Union digital centers help empower women
Salma, a poor woman with a month old baby girl living in the remote rural sub-district of Bhurungamari in northern Bangladesh was eligible for maternity allowance that was provided by the government as part of its social safety net.
Previously her husband died in a tragic road accident a few months ago and he never got to see his daughter. Salma lived with her in-laws who could barely afford to shelter her with a tiny mud-walled room.
She worked as a domestic help earning a paltry thousand taka (approximately USD 13) per month. With the presence of Union digital centers she can collect her money near her village residence.
But before the set up of Union digital centers, Salma had to first travel close to 20 km to the sub-district government office just to collect the application form to collect money.
Like the way they help Salman, Union digital centers help Bangladeshi women to empower them. And thereby they contribute in the country's overall development.
Union Digital Center (UNCs) is newly formed one-stop service outlets that operate around the country's 4,547 Union Parishads (the country's lowest tier of local government). Union Digital Center is able to offer different types of knowledge about government, livelihood, and private services to people in rural areas through the use of ICT.
It ensures that service providers and customers save time and money, and that operations are simple. These centers, which operate under the Public-Private-Peoples' Partnership (PPPP) model, are operated by local entrepreneurs, hosted by UPs, and funded by the central government.
Union Digital Centers (UDCs) have made it possible for people to access livelihood knowledge and services that impact their everyday lives in a simple and cost-effective manner. Today, a farmer in a remote area can learn about proper fertilizer and pesticide usage for his crops; a survivor of domestic violence can find legal resources; a villager can apply for land records; a migrant laborer can learn English using digital resources; and unbanked citizens can use Union Digital Centers to access banking services.
All of this is now possible thanks to Union Digital Centers, which are usually located within walking distance or a few kilometers from a village citizen's home.
Union Digital Centres -- technology-based information service points at union parishad levels -- have created more than 15,000 entrepreneurs becoming self-sufficient; among whom more than 5000 entrepreneurs are women.
During the time period, around 567.5 million services were provided by these centres, which are under the a2i Programme of the ICT Division and the Cabinet Division.
Digital Centres have been the flagship initiative of Digital Bangladesh. Today, over 300 services are being provided through the 7,600 digital centres established across the country to bring services to the doorsteps of the people. Citizens of remote areas are now able to avail services in less time and at a lower cost through these digital centres including those related to land mutation and registration, passports, birth registration, mobile financing and many more.
Aiming to help government services reach people's doorsteps easily, fast and at low cost, Union Digital Centers began operations in 2009 in 30 Union Parishads (UP) through partnership between Local Government Division and a2i programme. The Quick Win initiative expanded rapidly, culminating in a launch in all 4,501 UPs of the country on November 11, 2010 by the honorable Prime Minister of Bangladesh and UNDP Administrator.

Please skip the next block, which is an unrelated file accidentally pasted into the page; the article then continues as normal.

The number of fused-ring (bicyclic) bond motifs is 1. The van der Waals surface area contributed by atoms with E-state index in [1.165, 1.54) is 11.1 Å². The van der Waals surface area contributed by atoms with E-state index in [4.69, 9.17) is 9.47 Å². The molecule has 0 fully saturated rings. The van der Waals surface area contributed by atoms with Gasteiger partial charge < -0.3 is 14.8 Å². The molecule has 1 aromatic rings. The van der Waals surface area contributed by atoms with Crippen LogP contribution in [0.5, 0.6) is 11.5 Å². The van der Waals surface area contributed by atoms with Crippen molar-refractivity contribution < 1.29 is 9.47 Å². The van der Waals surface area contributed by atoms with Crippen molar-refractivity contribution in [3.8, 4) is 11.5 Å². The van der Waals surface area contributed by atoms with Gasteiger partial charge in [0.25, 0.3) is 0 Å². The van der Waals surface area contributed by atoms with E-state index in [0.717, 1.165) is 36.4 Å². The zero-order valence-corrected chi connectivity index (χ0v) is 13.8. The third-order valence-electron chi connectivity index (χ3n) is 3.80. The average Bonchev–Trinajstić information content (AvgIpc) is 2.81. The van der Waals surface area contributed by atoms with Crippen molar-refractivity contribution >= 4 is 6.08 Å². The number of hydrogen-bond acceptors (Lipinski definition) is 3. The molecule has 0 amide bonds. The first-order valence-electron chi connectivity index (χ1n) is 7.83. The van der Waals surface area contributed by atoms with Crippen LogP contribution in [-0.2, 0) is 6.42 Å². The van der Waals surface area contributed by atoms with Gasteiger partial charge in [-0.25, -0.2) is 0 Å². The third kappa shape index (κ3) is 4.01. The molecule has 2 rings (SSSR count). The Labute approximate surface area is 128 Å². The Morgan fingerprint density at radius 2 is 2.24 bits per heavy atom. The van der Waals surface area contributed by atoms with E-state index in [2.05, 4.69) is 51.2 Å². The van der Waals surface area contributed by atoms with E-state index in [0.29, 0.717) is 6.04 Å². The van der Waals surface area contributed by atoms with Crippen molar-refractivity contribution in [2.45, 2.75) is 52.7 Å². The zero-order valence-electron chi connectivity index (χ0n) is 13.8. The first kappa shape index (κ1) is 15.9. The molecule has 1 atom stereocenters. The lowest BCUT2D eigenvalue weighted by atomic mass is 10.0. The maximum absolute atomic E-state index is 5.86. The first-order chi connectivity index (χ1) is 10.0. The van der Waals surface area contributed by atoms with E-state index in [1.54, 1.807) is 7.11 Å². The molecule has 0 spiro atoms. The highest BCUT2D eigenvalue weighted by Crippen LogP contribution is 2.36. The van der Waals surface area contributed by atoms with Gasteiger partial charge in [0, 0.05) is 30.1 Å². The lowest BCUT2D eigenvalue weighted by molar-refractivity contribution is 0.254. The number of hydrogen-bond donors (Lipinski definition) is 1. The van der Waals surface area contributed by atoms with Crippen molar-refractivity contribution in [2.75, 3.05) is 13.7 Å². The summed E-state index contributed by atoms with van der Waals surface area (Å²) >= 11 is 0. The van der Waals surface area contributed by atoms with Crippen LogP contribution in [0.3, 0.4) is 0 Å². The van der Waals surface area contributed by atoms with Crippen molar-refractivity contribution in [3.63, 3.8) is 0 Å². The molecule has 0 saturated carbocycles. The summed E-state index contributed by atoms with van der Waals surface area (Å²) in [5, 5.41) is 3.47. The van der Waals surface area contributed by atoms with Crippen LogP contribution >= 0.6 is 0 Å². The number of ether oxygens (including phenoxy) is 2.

Each Union Digital Centers is operated by two young local entrepreneurs - a male and a female - under supervision of a local advisory headed by UP Chairman. The UP provides space and utility for the centre. Local Government Division coordinates with Cabinet Division and Bangladesh Computer Council to establish the basic ICT setup including computers, laptops, printers, multimedia projector, digital camera, webcam and solar panel.
The entrepreneurs are free to install additional facilities to support business growth, at the same time, ensuring that the social sustainability of the centre is achieved by delivering government information and services. Key services are-Public exam results, Government forms download, Birth and death registration, Online university admission, Data Entry, VGD/VGF card database, Livelihood information, Employment information, Visa processing /visa form printing, E-mail and Internet browsing, Computer Training, Video conferencing, Mobile Banking, British Council's English Learning, Photocopying/ Scanning/Photo/Mobile phone services.
Around 100 countries have implemented one-stop shops-one-door or single-window service delivery outlets, neighborhood or resident information and service centers, and e-government web portals-to eliminate corruption by simplifying and rendering citizen-friendly public service delivery processes. The Bangladesh government is one of them.
These are reducing corruption and the service delivery quality all over the world. People in India, for example, registered a 50percent lower risk of encountering a bribe demand as a result of service centers. In Georgia, citizen satisfaction with government services increased from 10percent to 92 percent.
Among service partners are public and private banks (e.g. Dutch Bangla, Mercantile, Trust, bKash), life insurance companies (e.g. state-owned Jibon Bima), telecommunication companies (e.g. Robi, Banglalink) and non-govt. organizations (British Council, Ankur, Practical Action). Some of the partners also provide software & hardware troubleshooting support (e.g. Bangladesh Computer Council-BCC, Bangladesh Computer Samity-BCS, and Technology Today).